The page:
Over 60? Moderate Alcohol Consumption is Good for You
Senior citizens can gain memory benefits through moderate alcohol consumption, researchers claim.
The Telegraph reported significantly better recall ability in older people who take between one and six drinks a week compared to those who consume excessive alcohol or are abstainers. Researchers attribute moderate consumption benefits to alcohol's ability to preserve the hippocampus part of the brain. However the same benefits were not seen in the young irrespective of their consumption. To arrive at their conclusions, researchers studied alcohol consumption of 660 people. The study was undertaken by team of scientists from Universities of Texas, Kentucky and Maryland.
"There were no significant differences in cognitive functioning and regional brain volumes during late life according to reported midlife alcohol consumption status. This may be due to the fact that adults who are able to continue consuming alcohol into old age are healthier, and therefore have higher cognition and larger regional brain volumes, than people who had to decrease their alcohol consumption due to unfavourable health outcomes," said lead author Brian Downer in a press release.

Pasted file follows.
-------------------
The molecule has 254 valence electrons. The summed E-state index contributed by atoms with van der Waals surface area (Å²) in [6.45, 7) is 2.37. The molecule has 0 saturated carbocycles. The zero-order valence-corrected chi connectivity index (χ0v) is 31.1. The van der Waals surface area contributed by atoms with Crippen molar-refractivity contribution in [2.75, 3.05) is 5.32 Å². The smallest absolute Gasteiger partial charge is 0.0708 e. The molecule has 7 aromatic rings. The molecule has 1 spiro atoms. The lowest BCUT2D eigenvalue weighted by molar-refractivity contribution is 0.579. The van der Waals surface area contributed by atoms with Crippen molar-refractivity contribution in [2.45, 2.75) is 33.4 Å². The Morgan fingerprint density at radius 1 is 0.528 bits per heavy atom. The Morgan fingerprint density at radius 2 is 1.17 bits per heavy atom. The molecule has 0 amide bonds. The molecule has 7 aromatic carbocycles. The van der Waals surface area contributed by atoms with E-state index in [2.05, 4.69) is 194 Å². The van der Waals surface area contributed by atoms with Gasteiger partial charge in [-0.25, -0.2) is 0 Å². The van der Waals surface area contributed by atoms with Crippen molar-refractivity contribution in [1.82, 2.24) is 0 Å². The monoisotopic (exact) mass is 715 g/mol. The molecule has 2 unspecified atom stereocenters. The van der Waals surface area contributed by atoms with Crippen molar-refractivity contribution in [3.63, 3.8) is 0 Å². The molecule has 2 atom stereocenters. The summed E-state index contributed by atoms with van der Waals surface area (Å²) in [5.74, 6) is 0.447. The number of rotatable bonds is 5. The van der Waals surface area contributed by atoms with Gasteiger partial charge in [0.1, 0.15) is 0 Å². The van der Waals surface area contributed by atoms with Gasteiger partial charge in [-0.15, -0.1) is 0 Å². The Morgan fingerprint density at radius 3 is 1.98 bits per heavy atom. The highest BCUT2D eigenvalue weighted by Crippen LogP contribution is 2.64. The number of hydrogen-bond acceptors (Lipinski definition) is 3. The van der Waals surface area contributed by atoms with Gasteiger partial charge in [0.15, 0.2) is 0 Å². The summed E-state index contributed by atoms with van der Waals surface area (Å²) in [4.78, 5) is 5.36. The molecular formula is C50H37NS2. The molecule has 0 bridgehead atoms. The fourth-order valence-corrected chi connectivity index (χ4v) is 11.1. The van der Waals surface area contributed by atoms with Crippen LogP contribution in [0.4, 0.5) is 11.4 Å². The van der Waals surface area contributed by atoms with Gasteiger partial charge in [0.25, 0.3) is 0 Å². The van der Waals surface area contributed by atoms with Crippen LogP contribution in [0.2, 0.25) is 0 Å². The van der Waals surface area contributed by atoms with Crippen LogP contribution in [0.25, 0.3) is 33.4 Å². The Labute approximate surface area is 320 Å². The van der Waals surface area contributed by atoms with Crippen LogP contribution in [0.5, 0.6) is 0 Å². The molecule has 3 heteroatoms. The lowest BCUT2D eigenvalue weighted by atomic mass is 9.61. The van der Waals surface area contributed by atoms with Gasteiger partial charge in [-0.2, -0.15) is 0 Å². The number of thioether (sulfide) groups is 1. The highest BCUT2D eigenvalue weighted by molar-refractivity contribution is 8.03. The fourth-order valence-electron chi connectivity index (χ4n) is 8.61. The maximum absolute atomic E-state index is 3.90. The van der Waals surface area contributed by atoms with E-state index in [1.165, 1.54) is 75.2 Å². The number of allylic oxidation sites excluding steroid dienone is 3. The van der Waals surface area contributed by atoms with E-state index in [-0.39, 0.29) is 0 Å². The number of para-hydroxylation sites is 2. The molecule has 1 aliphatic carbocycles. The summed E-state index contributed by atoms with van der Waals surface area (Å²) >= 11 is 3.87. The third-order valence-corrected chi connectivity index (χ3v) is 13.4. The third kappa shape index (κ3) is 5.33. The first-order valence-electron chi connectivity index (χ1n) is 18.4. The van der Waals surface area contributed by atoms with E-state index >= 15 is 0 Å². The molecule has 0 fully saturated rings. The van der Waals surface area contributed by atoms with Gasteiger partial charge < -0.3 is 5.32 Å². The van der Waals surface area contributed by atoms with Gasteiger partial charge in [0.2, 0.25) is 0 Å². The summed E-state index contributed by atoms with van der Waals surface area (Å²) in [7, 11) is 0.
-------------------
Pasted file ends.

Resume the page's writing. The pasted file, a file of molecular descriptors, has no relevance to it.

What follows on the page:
Researchers collected data through questionnaires on alcohol consumption neuropsychological assessment and MRI scans. They also determined if the subjects are at risk for Alzheimer's.
The researchers found that most people drank less as they aged and middle-aged men were more prone to heavy drinking.
According to Yahoo News, though wine is preferred over other alcohol drinks, past research shows that all drinks are the same when accruing benefits for the consumers. Researchers also cautioned that only moderate consumption, around two or three drinks per day, can accrue benefits. Heavy consumption does more harm than good.
All of these improvements actually reverse when people drink more than three drinks per day," said Faika Zanjani, study author from University of Maryland according to Yahoo News.
The findings of the study have been published in the American Journal of Alzheimer's Disease and Other Dementias.